On the road to Mandalay

Added 03 Jan 2015

A very early start this morning as we leave the hotel (with breakfast boxes in hand) to drive to the airport for our flight to Mandalay. Our luggage goes ahead and our guides Michael and Harry help check-us in on arrival at Yangon Domestic Airport. The boarding card is essentially a coloured sticker and a coloured card. There is not much organisation in the departure lounge but eventually an airline representative walks round holding up a hand-written notice showing our flight number. It must be time to board!

On arrival in Mandalay we are met by staff from our privately chartered ship, the RV ANANDA. Dawn and the local guides head off on a mini-tour of Mandalay while Richard heads direct to the ship with everyone’s luggage. The mini-tour includes a visit to the Kuthodaw Pagoda, a Buddhist stupa surrounded by over 700 marble slabs inscribed with Buddhist texts - often referred to as the biggest book in the world. Kuthodaw lies at the foot of Mandalay Hill and was built during the reign of King Mindon. We are followed around the Pagoda by a charming young girl trying to sell postcards. She has reasonable English and although we advise her we have no money, this didn’t spoil her enthusiasm or charm. She also knew how to strike a pose for photos!

We then walked to the Shwenandaw Monastery – a very finely carved teak wooden monastery just outside the Mandalay Royal Palace. Both exterior and interior of the monastery are decorated with intricate wood carvings. It was originally part of the Royal Palace in Amarapura and when the capital city was moved to Mandalay, the building was dismantled, transported and rebuilt.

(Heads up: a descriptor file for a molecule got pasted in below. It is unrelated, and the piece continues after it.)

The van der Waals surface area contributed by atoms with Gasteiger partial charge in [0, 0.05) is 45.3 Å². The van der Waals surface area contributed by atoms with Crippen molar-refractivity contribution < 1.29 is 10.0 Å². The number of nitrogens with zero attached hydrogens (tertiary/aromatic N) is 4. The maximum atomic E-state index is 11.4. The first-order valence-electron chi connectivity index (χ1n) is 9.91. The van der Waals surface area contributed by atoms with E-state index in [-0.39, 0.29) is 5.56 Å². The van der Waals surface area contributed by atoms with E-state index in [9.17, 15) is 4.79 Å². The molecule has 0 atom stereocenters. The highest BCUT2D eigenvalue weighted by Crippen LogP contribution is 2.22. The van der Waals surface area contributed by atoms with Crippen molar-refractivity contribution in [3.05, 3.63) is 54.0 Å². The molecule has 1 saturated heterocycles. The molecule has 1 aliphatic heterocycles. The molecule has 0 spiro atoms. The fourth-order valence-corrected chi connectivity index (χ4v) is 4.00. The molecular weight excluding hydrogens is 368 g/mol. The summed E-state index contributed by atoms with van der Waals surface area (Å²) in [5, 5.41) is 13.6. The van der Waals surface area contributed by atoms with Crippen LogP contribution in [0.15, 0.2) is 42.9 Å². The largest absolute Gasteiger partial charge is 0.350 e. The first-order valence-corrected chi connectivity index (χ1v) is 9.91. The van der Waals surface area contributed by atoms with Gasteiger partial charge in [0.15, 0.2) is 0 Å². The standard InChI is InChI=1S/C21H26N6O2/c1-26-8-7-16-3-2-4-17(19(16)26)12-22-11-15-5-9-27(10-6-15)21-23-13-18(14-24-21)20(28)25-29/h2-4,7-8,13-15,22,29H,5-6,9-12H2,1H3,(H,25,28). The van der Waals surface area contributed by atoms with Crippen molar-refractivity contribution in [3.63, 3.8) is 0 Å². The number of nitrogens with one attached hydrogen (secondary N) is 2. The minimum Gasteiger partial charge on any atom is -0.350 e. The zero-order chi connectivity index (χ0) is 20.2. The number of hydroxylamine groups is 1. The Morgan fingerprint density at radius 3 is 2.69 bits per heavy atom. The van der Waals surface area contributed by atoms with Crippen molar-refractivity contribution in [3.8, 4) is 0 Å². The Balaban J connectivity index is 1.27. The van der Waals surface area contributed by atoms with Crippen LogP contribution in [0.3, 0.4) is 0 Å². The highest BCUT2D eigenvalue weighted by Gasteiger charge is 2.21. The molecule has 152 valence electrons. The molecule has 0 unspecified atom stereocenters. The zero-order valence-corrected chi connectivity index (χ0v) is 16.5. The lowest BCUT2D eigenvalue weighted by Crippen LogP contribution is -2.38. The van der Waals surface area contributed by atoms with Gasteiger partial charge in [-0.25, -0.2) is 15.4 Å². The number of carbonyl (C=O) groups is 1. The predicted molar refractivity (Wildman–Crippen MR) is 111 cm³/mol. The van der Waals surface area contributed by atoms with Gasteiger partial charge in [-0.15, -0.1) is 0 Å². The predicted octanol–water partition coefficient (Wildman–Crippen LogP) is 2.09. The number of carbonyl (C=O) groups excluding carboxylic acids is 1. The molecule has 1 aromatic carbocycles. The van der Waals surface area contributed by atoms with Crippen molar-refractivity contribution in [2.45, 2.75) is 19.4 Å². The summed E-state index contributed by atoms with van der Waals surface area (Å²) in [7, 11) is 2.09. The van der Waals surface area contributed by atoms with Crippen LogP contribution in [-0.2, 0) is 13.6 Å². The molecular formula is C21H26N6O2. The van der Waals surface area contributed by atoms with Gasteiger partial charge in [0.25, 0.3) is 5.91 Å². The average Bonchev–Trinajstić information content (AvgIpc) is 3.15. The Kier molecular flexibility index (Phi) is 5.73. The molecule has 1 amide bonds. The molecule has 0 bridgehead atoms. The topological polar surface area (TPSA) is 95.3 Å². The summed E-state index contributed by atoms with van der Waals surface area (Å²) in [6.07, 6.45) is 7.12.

Our final visit is to a gold beating workshop where men hand beat gold into gold leaf. Gold is put between pages of paper, bound in leather and hit with a hammer! The gold is then split, bound and hammered again. Eventually it becomes so thin it is gold leaf, used to re-gild the stupas and pagodas.

At the dock, Richard and our ship crew are ready to welcome us. The staff escorts everyone to their individual cabins to settle in and lunch is served while we cruise towards the hills of Sagaing.

Sagaing is located on the Ayeyarwady River, around 20 kms to the southwest of Mandalay. It has numerous Buddhist monasteries and is an important religious and monastic centre. The pagodas and monasteries crowd the numerous hills along the ridge running parallel to the river.

From here we visit a silversmiths’ workshop where we are treated to a demonstration of the way they carve intricate details on the silverware. The work is amazing and we are unable to prevent purchases being made!

Back on board we join a welcome reception to meet the captain U Aye Lwin, and key members of the ANANDA team including Baptiste, our cruise director, and our three guides Nyauw, Aung and Tinme. Then we’re off to dinner, a tasty four course meal with complimentary wine, beer and soft drinks included. Our chef is from Thailand and clearly knows how to cook. We are in good hands.

Dawn Furlong

Photo: Kuthodaw Pagoda © Dawn Furlong